E.L. Doctorow took the art of historical novels a step beyond by reimagining historical figures as fictional characters. In his most famous work, the 1975 best-seller Ragtime, Doctorow, who passed away on July 21 in New York at age 84, set a cast that includes Harry Houdini, Sigmund Freud, Henry Ford and Booker T. Washington interact in scenes that never happened and yet reveal so much about the characters.
Here are some nuggets about Doctorow.
- E.L. stands for Edgar Lawrence, and, much to Doctorow's dismay, Edgar came from Edgar Allan Poe. “Do you and Dad know you named me after a drug-addicted, alcoholic delusional paranoid with strong necrophiliac tendencies?” he once asked his mother.
- For a high school assignment, he wrote an artfully detailed character sketch of a Carnegie Hall doorman named Karl that his teacher wanted to publish in the school paper until Doctorow reluctantly confessed that Karl didn’t actually exist.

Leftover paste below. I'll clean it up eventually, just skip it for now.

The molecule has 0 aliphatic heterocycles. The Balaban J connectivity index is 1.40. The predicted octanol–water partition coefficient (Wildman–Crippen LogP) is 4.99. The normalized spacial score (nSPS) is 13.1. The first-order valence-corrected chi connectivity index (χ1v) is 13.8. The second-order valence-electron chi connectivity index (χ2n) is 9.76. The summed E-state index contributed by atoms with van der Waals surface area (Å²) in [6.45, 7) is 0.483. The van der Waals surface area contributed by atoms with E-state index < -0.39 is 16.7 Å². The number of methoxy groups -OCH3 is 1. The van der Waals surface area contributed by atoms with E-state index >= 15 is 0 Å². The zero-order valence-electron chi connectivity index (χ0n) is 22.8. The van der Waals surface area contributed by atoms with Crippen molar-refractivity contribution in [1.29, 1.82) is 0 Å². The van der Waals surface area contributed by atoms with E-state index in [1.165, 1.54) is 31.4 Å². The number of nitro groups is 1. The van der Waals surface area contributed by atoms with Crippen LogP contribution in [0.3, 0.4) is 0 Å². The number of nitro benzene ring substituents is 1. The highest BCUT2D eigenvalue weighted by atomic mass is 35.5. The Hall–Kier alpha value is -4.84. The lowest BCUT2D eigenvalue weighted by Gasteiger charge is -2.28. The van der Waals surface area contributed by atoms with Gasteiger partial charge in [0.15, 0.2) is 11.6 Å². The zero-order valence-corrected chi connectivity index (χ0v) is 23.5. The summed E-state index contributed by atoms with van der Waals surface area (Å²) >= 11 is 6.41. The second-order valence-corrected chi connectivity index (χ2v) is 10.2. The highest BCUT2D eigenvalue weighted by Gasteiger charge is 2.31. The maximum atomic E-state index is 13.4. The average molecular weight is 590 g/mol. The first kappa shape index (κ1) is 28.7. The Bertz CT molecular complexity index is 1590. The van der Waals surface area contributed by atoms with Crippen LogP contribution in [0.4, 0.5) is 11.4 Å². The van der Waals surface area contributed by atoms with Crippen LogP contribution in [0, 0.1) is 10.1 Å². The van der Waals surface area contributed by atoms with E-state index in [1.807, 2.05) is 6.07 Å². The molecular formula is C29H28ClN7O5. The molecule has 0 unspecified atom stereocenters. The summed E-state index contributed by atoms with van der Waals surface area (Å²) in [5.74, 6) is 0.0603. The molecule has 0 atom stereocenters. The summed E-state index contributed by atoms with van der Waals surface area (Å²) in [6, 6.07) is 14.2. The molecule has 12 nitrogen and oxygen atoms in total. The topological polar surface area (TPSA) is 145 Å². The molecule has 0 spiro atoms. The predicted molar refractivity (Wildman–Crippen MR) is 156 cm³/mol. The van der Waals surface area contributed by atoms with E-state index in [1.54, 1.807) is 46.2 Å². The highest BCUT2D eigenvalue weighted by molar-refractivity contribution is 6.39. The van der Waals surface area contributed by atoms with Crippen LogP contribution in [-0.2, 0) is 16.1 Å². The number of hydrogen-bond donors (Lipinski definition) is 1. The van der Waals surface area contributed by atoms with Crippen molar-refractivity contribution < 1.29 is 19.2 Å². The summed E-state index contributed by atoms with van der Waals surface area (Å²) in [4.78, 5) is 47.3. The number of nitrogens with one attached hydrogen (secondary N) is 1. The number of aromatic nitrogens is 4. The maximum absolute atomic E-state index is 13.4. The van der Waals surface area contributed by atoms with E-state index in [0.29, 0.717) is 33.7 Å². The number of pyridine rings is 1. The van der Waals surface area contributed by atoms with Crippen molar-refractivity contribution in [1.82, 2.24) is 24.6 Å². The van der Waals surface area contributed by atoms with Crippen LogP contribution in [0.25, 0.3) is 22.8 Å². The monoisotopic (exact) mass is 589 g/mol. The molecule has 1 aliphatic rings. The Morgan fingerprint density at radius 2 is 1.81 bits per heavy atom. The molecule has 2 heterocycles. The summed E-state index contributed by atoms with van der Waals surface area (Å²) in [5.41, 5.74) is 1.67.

- While trying to start a career as a novelist, he worked as a reservations clerk at La Guardia Airport.
- Writing was so difficult for him that he once got writer’s block while trying to scribble a school absence note for his daughter, he recalled in a Paris Review interview: “There was a pile of crumpled pages on the floor.”
- Asked at an appearance at the National Archives how he reacted to editors revising his work, he replied, “Oh, I don’t let them.”
- His approach to tinkering with history? “People know that novelists are liars. And that’s why we can be trusted to tell the truth,” he told Time.
Photo: The Washington Post/Getty Images
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